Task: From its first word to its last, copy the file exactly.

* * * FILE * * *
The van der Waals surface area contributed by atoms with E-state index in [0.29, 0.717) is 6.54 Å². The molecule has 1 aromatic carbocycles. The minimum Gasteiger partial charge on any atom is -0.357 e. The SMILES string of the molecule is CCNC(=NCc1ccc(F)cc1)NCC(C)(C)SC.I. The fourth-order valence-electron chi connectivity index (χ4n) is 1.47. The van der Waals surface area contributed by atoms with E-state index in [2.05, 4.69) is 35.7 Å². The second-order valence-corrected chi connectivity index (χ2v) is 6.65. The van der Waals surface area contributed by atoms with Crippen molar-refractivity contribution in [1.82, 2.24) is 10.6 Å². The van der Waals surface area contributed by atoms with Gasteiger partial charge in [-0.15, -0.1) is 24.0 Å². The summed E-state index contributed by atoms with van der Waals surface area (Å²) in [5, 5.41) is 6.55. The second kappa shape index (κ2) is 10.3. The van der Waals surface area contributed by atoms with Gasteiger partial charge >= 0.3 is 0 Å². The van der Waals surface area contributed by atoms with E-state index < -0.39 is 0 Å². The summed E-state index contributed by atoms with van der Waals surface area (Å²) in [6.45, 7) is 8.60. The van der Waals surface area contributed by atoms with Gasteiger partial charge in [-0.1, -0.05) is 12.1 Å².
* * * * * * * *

The van der Waals surface area contributed by atoms with E-state index in [0.29, 0.717) is 6.54 Å². The molecule has 1 aromatic carbocycles. The minimum Gasteiger partial charge on any atom is -0.357 e. The SMILES string of the molecule is CCNC(=NCc1ccc(F)cc1)NCC(C)(C)SC.I. The fourth-order valence-electron chi connectivity index (χ4n) is 1.47. The van der Waals surface area contributed by atoms with E-state index in [2.05, 4.69) is 35.7 Å². The second-order valence-corrected chi connectivity index (χ2v) is 6.65. The van der Waals surface area contributed by atoms with Crippen molar-refractivity contribution in [1.82, 2.24) is 10.6 Å². The van der Waals surface area contributed by atoms with Gasteiger partial charge in [-0.15, -0.1) is 24.0 Å². The summed E-state index contributed by atoms with van der Waals surface area (Å²) in [5, 5.41) is 6.55. The second kappa shape index (κ2) is 10.3. The van der Waals surface area contributed by atoms with Gasteiger partial charge >= 0.3 is 0 Å². The van der Waals surface area contributed by atoms with E-state index < -0.39 is 0 Å². The summed E-state index contributed by atoms with van der Waals surface area (Å²) in [6.45, 7) is 8.60. The van der Waals surface area contributed by atoms with Gasteiger partial charge in [-0.1, -0.05) is 12.1 Å².